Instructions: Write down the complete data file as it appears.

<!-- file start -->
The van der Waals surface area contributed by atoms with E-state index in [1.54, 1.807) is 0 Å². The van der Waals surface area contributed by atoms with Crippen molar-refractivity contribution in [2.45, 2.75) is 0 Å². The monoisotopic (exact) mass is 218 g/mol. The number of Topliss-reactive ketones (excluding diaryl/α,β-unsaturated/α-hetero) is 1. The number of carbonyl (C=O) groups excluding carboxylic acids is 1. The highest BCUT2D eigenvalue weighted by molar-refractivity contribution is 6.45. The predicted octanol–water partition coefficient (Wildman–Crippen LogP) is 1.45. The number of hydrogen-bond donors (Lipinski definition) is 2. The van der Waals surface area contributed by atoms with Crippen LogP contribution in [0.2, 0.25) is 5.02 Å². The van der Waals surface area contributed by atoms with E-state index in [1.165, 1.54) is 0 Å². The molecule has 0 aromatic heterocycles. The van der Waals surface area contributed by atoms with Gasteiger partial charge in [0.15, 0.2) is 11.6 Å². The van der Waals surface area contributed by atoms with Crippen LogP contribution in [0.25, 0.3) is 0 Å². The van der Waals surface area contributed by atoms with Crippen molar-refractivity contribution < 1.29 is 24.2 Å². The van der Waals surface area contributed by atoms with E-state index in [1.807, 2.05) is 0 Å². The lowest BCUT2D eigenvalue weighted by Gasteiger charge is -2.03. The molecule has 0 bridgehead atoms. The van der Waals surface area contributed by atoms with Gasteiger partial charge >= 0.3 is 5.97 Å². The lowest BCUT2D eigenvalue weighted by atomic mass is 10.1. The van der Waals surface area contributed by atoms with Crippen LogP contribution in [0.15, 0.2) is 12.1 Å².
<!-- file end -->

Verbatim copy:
The van der Waals surface area contributed by atoms with E-state index in [1.54, 1.807) is 0 Å². The van der Waals surface area contributed by atoms with Crippen molar-refractivity contribution in [2.45, 2.75) is 0 Å². The monoisotopic (exact) mass is 218 g/mol. The number of Topliss-reactive ketones (excluding diaryl/α,β-unsaturated/α-hetero) is 1. The number of carbonyl (C=O) groups excluding carboxylic acids is 1. The highest BCUT2D eigenvalue weighted by molar-refractivity contribution is 6.45. The predicted octanol–water partition coefficient (Wildman–Crippen LogP) is 1.45. The number of hydrogen-bond donors (Lipinski definition) is 2. The van der Waals surface area contributed by atoms with Crippen LogP contribution in [0.2, 0.25) is 5.02 Å². The van der Waals surface area contributed by atoms with E-state index in [1.165, 1.54) is 0 Å². The molecule has 0 aromatic heterocycles. The van der Waals surface area contributed by atoms with Gasteiger partial charge in [0.15, 0.2) is 11.6 Å². The van der Waals surface area contributed by atoms with Crippen LogP contribution in [0.25, 0.3) is 0 Å². The van der Waals surface area contributed by atoms with Crippen molar-refractivity contribution < 1.29 is 24.2 Å². The van der Waals surface area contributed by atoms with E-state index in [1.807, 2.05) is 0 Å². The lowest BCUT2D eigenvalue weighted by Gasteiger charge is -2.03. The molecule has 0 bridgehead atoms. The van der Waals surface area contributed by atoms with Gasteiger partial charge >= 0.3 is 5.97 Å². The lowest BCUT2D eigenvalue weighted by atomic mass is 10.1. The van der Waals surface area contributed by atoms with Crippen LogP contribution in [0.15, 0.2) is 12.1 Å².